He will be used in spells of two or three overs, but along with the stumps that he will shatter, expect plenty of wides and balls flying to the boundary. And while he's catching his breath at fine leg, the wides could remain a problem if Johnson is bowling. Johnson's inconsistency makes him a hard man for a captain to use, but the expectation to swing the ball won't be as great in Asia, and his one-day record in India of 28 wickets at 23.60 is excellent.

"He and Bracken have probably been the most dominant one-day bowlers, even ahead of McGrath and Warne, over there," Fleming said. "The expectation seems to be that you're not going to swing the ball much over there, so you just run in and bowl fast, hit the deck hard. He uses his slower ball more over there, which is a beauty, and if he continues that record over there, he could have a real dominant series."

Part of Australia's challenge is working out what constitutes their best attack. Bollinger played all but one of the recent ODIs against England and along with Watson could be a more economical option, but he might be the man to miss out from the pace line-up if Johnson, Tait and Lee all play. That also depends on how Australia treat the spin role.

Steven Smith and Hussey could combine for 10 overs but a frontline tweaker is always a good idea on the subcontinent. That means playing Jason Krejza, who in his previous incarnation as an international bowler was seen as an aggressive offspinner who could take wickets but couldn't contain. It's a problem he has been working on and Fleming, who commentates on domestic cricket for Fox Sports, has seen a vast improvement.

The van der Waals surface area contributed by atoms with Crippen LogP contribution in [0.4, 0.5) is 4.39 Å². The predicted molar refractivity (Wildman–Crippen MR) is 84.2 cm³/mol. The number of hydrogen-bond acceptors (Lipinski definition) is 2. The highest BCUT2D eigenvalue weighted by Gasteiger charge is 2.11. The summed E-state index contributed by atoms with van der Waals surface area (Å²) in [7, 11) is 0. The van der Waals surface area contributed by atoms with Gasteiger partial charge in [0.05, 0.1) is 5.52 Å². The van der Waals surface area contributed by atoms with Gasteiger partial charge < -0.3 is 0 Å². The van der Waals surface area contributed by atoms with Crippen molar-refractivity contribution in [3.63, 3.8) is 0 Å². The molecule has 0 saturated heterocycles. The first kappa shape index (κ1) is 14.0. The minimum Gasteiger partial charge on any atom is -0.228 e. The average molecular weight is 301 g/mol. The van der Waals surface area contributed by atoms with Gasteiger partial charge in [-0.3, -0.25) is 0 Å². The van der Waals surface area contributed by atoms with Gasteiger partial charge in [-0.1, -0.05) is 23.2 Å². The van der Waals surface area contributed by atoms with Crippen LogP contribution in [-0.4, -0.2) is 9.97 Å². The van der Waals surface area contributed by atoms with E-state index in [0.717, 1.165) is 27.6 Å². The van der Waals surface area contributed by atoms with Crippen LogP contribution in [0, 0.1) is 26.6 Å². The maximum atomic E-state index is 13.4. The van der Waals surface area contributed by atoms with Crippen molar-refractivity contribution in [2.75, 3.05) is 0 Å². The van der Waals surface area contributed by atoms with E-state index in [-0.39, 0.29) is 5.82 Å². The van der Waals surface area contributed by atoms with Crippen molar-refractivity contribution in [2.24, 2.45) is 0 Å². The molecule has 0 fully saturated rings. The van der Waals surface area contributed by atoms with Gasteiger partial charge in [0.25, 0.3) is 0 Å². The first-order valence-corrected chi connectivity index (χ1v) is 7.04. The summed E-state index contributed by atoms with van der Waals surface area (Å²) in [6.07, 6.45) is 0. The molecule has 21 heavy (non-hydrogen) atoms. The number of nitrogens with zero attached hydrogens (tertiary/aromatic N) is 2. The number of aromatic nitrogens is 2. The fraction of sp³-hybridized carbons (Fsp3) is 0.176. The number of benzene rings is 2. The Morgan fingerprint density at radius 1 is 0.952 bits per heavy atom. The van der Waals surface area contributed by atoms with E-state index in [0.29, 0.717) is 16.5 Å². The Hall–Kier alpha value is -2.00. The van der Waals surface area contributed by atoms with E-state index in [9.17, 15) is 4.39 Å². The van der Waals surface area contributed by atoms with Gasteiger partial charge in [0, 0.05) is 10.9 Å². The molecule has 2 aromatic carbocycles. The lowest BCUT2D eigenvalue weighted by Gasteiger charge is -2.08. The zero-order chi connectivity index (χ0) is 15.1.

"We've been watching him a lot and his economy rate has come down significantly, even in the Big Bash," Fleming said. "He bowled a couple of half-trackers the other night in Perth, but the Krejza we've seen, the criticism was that he leaked too many runs and he's certainly answered that at domestic level.

"The big test is against the subcontinent players, but he got 12 wickets in a Test there. He's the offspinner in Australia who, when he bowls his good delivery, you go 'Wow!' It flights, it drifts in and it turns a mile. With Hauritz and Doherty and Aaron Heal and those types, their variations are more subtle and they don't have that wow factor."

Wow factor is a common theme in this bowling group, and it could make for some fearsome performances.

"If everyone is right and everyone fires, you could see wickets tumbling left, right and centre," Bracken said. "Then all of a sudden the next time, if they don't, then the opposition could get away very quickly."

And if that happens, can wow become whoa? Reining in a runaway opponent like Virender Sehwag or AB de Villiers will be an enormous challenge, but Australia's World Cup hopes could depend on it.

Brydon Coverdale is an assistant editor at ESPNcricinfo

Comments have now been closed for this article

  • harshthakor on February 17, 2011, 19:36 GMT

    Australia,may lack the class of the previous champion teams,but are still my favourites to clinch the title.No team posesses better temperament and tenacity.South Africa and India lack the same professionalism for the big occassion.Remember the Aussies are still the best one day team in the rankings and disposed of England 6-1 recently.Shane Watson,is one of the best cricketers who can change the dimension of a game with his blitzkreig,while Brett Lee and Mitchell Johnson are match-winning bowlers on their day.The latter is also a useful allrounder,with devasating power in his strokes.If Ricky Ponting regains form they may well clinch the title.